to update the accumulator value as it walks over the queue, returning the final value of the accumulator at the end of the computation. `fold`

is a quite powerful operation, as we’ll see.

We’ll implement `Fqueue`

using the well known trick of maintaining an input and an output list so that one can both efficiently enqueue on the input list and dequeue from the output list. If you attempt to dequeue when the output list is empty, the input list is reversed and becomes the new output list. Here’s the implementation:

```
open Base
type 'a t = 'a list * 'a list
let empty = ([],[])
let enqueue (in_list, out_list) x =
(x :: in_list,out_list)
let dequeue (in_list, out_list) =
match out_list with
| hd :: tl -> Some (hd, (in_list, tl))
| [] ->
match List.rev in_list with
| [] -> None
| hd :: tl -> Some (hd, ([], tl))
let fold (in_list, out_list) ~init ~f =
let after_out = List.fold ~init ~f out_list in
List.fold_right ~init:after_out ~f:(fun x acc -> f acc x) in_list
```

One problem with `Fqueue`

is that the interface is quite skeletal. There are lots of useful helper functions that one might want that aren’t there. The `List`

module, by way of contrast, has functions like `List.iter`

, which runs a function on each element; and `List.for_all`

, which returns true if and only if the given predicate evaluates to `true`

on every element of the list. Such helper functions come up for pretty much every container type, and implementing them over and over is a dull and repetitive affair.

As it happens, many of these helper functions can be derived mechanically from the `fold`

function we already implemented. Rather than write all of these helper functions by hand for every new container type, we can instead use a functor to add this functionality to any container that has a `fold`

function.

We’ll create a new module, `Foldable`

, that automates the process of adding helper functions to a `fold`

-supporting container. As you can see, `Foldable`

contains a module signature `S`

which defines the signature that is required to support folding; and a functor `Extend`

that allows one to extend any module that matches `Foldable.S`

:

```
open Base
module type S = sig
type 'a t
val fold : 'a t -> init:'acc -> f:('acc -> 'a -> 'acc) -> 'acc
end
module type Extension = sig
type 'a t
val iter : 'a t -> f:('a -> unit) -> unit
val length : 'a t -> int
val count : 'a t -> f:('a -> bool) -> int
val for_all : 'a t -> f:('a -> bool) -> bool
val exists : 'a t -> f:('a -> bool) -> bool
end
(* For extending a Foldable module *)
module Extend(Arg : S)
: (Extension with type 'a t := 'a Arg.t) =
struct
open Arg
let iter t ~f =
fold t ~init:() ~f:(fun () a -> f a)
let length t =
fold t ~init:0 ~f:(fun acc _ -> acc + 1)
let count t ~f =
fold t ~init:0 ~f:(fun count x -> count + if f x then 1 else 0)
exception Short_circuit
let for_all c ~f =
try iter c ~f:(fun x -> if not (f x) then raise Short_circuit); true
with Short_circuit -> false
let exists c ~f =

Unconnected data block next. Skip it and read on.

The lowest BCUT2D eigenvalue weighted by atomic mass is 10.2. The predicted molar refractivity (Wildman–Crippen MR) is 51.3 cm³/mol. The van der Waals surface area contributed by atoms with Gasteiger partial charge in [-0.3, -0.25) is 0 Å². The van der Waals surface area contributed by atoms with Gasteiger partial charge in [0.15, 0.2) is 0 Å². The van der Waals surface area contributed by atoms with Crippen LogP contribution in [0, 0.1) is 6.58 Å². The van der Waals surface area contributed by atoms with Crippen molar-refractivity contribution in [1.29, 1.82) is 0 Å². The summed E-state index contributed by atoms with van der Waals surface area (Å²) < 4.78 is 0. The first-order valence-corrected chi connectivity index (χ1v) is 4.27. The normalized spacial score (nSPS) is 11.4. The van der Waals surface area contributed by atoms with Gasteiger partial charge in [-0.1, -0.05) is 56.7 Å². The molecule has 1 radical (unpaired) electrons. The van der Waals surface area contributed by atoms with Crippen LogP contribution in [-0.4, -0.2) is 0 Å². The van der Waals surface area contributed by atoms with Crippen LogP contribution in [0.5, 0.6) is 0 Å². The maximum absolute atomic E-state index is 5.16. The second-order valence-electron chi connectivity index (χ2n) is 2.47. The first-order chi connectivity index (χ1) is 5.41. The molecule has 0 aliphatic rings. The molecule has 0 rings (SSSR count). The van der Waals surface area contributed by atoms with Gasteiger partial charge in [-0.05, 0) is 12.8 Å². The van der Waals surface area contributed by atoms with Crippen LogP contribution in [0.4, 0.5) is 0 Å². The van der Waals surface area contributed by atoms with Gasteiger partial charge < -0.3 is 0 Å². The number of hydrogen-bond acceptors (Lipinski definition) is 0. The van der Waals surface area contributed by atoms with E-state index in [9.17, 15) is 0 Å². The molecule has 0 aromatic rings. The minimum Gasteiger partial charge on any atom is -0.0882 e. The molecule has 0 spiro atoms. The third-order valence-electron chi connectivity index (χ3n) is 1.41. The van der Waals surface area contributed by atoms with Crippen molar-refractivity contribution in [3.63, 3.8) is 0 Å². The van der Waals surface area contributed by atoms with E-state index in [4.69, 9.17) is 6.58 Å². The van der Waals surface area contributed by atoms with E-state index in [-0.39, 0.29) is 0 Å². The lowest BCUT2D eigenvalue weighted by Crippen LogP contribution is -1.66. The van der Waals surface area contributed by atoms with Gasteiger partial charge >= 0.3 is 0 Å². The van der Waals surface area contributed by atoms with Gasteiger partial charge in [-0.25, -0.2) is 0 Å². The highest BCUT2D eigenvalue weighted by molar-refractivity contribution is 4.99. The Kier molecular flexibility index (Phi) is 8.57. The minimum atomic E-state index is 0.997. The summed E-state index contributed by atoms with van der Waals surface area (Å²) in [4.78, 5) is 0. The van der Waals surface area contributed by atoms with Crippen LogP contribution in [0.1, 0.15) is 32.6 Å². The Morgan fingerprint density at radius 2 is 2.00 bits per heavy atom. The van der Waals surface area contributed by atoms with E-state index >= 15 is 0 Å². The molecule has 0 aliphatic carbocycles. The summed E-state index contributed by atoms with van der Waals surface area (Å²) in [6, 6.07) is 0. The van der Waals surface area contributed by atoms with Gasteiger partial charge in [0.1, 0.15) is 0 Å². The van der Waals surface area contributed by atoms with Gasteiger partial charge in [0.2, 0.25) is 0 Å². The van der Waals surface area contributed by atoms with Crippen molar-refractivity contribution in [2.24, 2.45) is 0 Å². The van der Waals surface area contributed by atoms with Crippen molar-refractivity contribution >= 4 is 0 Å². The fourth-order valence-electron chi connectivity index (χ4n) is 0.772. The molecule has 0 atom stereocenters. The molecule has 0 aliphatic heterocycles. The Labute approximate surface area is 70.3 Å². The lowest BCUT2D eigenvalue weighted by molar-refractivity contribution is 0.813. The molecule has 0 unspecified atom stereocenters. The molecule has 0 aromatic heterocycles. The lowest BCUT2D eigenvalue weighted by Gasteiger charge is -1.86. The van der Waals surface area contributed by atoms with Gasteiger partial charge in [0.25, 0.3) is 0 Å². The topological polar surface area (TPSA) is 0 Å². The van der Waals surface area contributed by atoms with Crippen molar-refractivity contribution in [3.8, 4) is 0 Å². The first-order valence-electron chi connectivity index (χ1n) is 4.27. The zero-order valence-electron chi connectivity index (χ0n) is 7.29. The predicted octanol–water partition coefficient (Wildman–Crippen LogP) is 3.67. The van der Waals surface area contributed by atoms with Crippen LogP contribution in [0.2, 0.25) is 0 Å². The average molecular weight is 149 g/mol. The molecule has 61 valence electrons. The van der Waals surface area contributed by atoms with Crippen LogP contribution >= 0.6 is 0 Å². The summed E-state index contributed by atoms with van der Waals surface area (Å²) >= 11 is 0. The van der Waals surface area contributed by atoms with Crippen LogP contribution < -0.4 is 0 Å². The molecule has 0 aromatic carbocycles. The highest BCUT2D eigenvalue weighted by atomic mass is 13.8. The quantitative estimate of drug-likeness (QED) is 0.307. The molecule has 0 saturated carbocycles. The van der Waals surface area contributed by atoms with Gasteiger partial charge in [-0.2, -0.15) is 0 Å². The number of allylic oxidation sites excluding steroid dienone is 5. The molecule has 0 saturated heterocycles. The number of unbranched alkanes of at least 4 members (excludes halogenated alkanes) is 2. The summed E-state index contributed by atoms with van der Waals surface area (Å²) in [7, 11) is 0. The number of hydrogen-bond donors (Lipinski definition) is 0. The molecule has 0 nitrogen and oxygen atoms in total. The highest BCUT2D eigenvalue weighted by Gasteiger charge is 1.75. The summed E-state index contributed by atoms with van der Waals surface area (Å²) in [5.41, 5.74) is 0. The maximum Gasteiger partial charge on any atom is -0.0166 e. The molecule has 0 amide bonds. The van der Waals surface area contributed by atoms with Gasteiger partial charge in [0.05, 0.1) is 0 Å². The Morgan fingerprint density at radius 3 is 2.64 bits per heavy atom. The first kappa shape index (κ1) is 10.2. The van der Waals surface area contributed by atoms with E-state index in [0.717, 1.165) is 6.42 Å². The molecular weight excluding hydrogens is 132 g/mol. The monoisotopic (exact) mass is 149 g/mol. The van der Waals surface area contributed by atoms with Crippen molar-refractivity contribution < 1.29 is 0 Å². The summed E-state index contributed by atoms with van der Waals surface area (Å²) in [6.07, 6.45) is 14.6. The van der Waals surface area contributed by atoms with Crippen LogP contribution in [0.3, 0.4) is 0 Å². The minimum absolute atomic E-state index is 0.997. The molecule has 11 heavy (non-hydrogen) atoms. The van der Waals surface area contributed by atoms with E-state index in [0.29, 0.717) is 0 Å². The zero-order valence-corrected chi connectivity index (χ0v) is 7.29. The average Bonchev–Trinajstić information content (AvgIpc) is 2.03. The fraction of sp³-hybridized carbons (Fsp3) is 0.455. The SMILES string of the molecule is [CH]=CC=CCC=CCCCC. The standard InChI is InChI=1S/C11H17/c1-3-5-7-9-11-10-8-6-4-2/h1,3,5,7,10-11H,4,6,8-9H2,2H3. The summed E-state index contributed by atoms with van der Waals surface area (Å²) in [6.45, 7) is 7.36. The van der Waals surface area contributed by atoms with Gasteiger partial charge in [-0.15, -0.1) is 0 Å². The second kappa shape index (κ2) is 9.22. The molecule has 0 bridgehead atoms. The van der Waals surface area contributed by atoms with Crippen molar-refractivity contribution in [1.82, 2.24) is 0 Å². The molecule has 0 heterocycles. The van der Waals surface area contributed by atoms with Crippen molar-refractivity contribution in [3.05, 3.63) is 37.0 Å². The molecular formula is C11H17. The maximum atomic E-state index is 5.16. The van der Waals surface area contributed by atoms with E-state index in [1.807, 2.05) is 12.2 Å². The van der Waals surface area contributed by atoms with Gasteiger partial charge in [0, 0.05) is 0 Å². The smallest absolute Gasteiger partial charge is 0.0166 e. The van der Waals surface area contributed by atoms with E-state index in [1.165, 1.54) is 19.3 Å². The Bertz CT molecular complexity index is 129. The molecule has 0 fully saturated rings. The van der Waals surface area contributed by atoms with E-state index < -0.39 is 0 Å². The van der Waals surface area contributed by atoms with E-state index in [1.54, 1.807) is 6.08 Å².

try iter c ~f:(fun x -> if f x then raise Short_circuit); false
with Short_circuit -> true
end
```

Now we can apply this to `Fqueue`

. We can create an interface for an extended version of `Fqueue`

as follows:

```
type 'a t
include (module type of Fqueue) with type 'a t := 'a t
include Foldable.Extension with type 'a t := 'a t
```

In order to apply the functor, we’ll put the definition of `Fqueue`

in a submodule called `T`

, and then call `Foldable.Extend`

on `T`

:

```
include Fqueue
include Foldable.Extend(Fqueue)
```

`Base`

comes with a number of functors for extending modules that follow this same basic pattern, including:

`Container.Make`

- Very similar to
`Foldable.Extend`

. `Comparable.Make`

- Adds support for functionality that depends on the presence of a comparison function, including support for containers like maps and sets.
`Hashable.Make`

- Adds support for hashing-based data structures including hash tables, hash sets, and hash heaps.
`Monad.Make`

- For so-called monadic libraries, like those discussed in Chapters Chapter 7, Error Handling and Chapter 16, Concurrent Programming With Async. Here, the functor is used to provide a collection of standard helper functions based on the
`bind`

and`return`

operators.

These functors come in handy when you want to add the same kind of functionality that is commonly available in `Base`

to your own types.

We’ve really only covered some of the possible uses of functors. Functors are really a quite powerful tool for modularizing your code. The cost is that functors are syntactically heavyweight compared to the rest of the language, and that there are some tricky issues you need to understand to use them effectively, with sharing constraints and destructive substitution being high on that list.

All of this means that for small and simple programs, heavy use of functors is probably a mistake. But as your programs get more complicated and you need more effective modular architectures, functors become a highly valuable tool.